Sunday, January 23, 2005


Directed by Yimou Zhang
2002, rated PG-13
4 stars
Chinese with English subtitles

Martial arts films have always been popular in American film culture. Actors like Jackie Chan and Bruce Lee built their careers on America’s love of Asian fighting. More recently, films like The Matrix and other American action flicks have used sequences and choreography based on martial arts fighting styles. The year 2000 saw a rebirth of martial arts films centered on and originating from Asia, with the immensely popular Crouching Tiger, Hidden Dragon, which incorporated fantasy and myth into its beautifully choreographed fights, giving its characters the ability to fly. In 2002, another such film was created, focusing again on the beauty of choreography and imagery. Hero, directed by Yimou Zhang, originally released in China in 2002, has only recently opened in American theaters.

Everything about this film is beautifully done. Everything is artful and striking, from the scenery and the costumes to the manner in which the story is told. The story takes place in ancient China, when the country was split into seven separate warring nations, and centers around a nameless warrior, played by Jet Li. The king of one of the seven nations (played by Daoming Chen) is determined to conquer the other six and form one unified country. This goal, however, has made him the target of many assassination attempts from individuals who wish to defend their countries from invasion. Nameless (Li) has been invited to this king’s palace as an honor for defeating the three most dangerous assassins to the king: Sky (Donnie Yen), Broken Sword (Tony Wai), and Flying Snow (Maggie Cheung). As Nameless begins to tell his story of how he defeated these three masters, the story begins to unfold in beautiful layers of color and meaning.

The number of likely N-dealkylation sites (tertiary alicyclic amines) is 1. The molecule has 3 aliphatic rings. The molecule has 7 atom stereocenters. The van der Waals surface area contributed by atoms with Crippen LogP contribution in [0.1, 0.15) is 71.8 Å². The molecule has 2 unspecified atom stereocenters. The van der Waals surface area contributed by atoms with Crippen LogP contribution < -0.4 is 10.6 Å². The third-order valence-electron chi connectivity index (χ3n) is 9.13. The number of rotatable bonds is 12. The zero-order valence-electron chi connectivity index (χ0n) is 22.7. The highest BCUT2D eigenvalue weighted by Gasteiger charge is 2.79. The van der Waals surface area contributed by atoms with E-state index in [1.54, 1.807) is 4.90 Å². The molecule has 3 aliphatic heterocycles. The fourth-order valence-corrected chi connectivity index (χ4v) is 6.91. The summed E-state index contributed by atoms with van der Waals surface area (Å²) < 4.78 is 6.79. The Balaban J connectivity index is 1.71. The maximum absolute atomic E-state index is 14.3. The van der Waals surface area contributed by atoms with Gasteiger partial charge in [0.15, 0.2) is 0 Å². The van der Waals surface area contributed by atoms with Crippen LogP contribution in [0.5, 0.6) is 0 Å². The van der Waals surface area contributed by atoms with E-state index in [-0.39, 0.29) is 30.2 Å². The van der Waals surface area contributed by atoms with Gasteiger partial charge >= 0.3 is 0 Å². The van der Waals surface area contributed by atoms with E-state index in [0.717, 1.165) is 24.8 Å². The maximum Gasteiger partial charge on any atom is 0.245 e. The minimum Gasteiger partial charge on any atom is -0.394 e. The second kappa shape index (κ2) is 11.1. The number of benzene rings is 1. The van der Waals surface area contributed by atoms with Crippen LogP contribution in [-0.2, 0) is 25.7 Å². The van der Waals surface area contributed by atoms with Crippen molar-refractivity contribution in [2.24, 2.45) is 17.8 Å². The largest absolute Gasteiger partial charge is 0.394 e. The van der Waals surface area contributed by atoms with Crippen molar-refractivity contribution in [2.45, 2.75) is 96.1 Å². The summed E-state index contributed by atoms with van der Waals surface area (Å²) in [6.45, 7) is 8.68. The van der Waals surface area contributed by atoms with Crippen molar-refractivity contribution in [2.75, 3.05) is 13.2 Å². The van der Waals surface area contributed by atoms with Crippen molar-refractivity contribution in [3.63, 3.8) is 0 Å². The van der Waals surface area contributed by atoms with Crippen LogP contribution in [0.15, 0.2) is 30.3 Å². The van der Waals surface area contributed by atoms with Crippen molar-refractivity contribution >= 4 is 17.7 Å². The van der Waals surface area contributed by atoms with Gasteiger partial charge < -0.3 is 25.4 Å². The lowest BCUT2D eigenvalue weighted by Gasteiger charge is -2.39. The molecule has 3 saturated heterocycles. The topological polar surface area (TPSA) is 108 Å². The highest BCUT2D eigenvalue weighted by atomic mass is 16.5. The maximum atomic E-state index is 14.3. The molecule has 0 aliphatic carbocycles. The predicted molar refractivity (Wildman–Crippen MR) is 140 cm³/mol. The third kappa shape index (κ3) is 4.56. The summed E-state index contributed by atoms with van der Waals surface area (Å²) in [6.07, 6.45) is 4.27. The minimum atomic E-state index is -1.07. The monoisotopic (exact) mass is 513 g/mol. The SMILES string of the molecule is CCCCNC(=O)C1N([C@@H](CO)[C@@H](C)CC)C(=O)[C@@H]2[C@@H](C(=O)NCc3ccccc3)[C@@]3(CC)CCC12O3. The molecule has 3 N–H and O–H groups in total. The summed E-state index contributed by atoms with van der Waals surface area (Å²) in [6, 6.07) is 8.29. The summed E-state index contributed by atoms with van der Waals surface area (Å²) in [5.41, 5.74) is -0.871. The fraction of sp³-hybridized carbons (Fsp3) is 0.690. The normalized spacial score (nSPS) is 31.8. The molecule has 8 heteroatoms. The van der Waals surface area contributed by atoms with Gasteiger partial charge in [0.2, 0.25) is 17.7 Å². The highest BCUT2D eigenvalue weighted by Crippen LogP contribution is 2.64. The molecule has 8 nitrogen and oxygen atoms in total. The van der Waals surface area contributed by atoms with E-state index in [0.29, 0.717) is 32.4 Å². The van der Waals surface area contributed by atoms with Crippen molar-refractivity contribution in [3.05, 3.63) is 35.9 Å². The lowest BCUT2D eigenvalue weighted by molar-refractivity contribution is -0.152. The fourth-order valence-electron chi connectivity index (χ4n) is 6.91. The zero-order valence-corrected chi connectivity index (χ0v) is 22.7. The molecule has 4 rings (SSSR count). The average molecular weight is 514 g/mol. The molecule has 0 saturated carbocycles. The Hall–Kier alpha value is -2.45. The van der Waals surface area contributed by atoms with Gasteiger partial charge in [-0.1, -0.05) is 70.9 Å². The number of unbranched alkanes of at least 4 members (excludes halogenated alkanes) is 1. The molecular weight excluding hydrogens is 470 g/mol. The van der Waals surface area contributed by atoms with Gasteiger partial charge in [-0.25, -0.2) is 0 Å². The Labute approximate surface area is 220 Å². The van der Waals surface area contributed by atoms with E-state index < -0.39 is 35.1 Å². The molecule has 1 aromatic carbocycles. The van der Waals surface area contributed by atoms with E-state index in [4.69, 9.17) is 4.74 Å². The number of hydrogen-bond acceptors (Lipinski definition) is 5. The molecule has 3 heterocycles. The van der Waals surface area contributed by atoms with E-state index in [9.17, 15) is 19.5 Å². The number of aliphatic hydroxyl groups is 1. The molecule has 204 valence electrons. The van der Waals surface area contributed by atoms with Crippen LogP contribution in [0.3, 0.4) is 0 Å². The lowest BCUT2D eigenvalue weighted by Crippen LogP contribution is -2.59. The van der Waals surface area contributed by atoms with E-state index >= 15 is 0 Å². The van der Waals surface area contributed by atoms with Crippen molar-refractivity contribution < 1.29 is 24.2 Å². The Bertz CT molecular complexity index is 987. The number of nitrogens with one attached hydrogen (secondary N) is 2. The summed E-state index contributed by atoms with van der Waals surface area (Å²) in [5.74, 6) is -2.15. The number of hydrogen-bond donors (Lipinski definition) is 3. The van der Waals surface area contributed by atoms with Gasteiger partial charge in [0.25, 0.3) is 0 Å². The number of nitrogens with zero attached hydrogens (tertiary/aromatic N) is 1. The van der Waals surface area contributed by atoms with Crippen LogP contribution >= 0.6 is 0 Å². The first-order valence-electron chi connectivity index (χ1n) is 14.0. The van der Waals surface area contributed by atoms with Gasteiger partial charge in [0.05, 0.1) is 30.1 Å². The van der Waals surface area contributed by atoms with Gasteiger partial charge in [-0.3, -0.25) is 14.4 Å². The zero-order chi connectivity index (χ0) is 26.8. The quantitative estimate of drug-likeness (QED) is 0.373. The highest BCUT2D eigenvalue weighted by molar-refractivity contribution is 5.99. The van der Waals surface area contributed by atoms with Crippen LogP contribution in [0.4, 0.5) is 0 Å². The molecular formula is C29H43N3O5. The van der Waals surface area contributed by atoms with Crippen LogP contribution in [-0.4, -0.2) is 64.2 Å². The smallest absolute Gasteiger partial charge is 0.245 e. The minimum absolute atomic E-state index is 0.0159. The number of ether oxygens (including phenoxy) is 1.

Color is the most important part of Hero and is used to define everything from emotions to levels of truth. The story of Nameless’ victory over the three assassins is told in three different ways, each with a different level of truth, and each heavy with distinctly diverse emotions. The first story is the most embellished and untrue, with amazingly choreographed, but wholly unbelievable fight scenes—it is in this first story that the characters do most of their flying. Nameless, when telling this story, also gives its characters passionate and violent emotions. He invents a love triangle between the three assassins, and makes them out to be wildly jealous and emotionally impulsive. Consequently, the characters are all dressed in a bright, stunning red, reflecting their passion, and also, being the brightest color used, reflecting the blatancy of the lie. They are placed in brightly colored settings as well, like forests with deep orange autumn leaves. The next story is told by the king, who does not believe Nameless’ lie. The king gives the assassins more tranquil and controlled personalities—although the story is still embellished some with flying and such, since it is only a guess on the part of the king. Thus, the characters are now in brilliant blue, and set under blue skies, and next to clear blue lakes. The final story revealed is the truth, with the characters in white, to reflect the purity and truth, and also their pure intentions. This white also serves as a contrast against the king and his armies—at the palace, literally millions of black-robed courtiers gather to advise and counsel the king, and similarly, his army is comprised of rows upon rows of fierce, black-armored, terracotta-like warriors.

The film is simply beautiful to watch. The fight sequences are fascinating, beautifully choreographed and artfully filmed, with creative camera shots coming from under water, on top of high buildings, or just framing the scene with a well placed budding branch. Some parts of the film do go a little over the top, with the previously mentioned flying, and candles that can sense a murderous intent. In some ways the film even seems a little like Chinese propaganda in the conclusion. However, the amazing martial art sequences and overall beauty of the film completely make up for these slight shortcomings. Unlike Neo in The Matrix, these guys really do know Kung Fu.


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